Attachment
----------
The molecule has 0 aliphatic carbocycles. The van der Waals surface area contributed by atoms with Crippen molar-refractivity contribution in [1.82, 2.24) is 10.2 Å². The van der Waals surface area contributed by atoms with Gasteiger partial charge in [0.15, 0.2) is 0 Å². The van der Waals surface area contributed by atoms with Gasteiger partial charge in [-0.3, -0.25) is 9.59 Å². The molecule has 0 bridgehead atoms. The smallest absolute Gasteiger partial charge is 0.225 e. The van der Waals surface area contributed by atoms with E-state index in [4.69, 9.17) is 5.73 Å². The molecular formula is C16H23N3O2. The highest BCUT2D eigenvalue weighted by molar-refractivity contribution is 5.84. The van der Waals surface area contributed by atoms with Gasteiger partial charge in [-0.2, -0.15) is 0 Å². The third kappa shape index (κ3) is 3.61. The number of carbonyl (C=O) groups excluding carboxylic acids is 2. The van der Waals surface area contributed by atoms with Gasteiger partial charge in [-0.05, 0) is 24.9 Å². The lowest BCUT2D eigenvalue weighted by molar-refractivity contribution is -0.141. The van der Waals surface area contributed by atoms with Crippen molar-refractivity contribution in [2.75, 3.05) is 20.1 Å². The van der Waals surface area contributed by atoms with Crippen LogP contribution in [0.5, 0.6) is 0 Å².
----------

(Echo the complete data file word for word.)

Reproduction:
The molecule has 0 aliphatic carbocycles. The van der Waals surface area contributed by atoms with Crippen molar-refractivity contribution in [1.82, 2.24) is 10.2 Å². The van der Waals surface area contributed by atoms with Gasteiger partial charge in [0.15, 0.2) is 0 Å². The van der Waals surface area contributed by atoms with Gasteiger partial charge in [-0.3, -0.25) is 9.59 Å². The molecule has 0 bridgehead atoms. The smallest absolute Gasteiger partial charge is 0.225 e. The van der Waals surface area contributed by atoms with E-state index in [4.69, 9.17) is 5.73 Å². The molecular formula is C16H23N3O2. The highest BCUT2D eigenvalue weighted by molar-refractivity contribution is 5.84. The van der Waals surface area contributed by atoms with Gasteiger partial charge in [-0.2, -0.15) is 0 Å². The third kappa shape index (κ3) is 3.61. The number of carbonyl (C=O) groups excluding carboxylic acids is 2. The van der Waals surface area contributed by atoms with Gasteiger partial charge in [-0.05, 0) is 24.9 Å². The lowest BCUT2D eigenvalue weighted by molar-refractivity contribution is -0.141. The van der Waals surface area contributed by atoms with Crippen molar-refractivity contribution in [2.75, 3.05) is 20.1 Å². The van der Waals surface area contributed by atoms with Crippen LogP contribution in [0.5, 0.6) is 0 Å².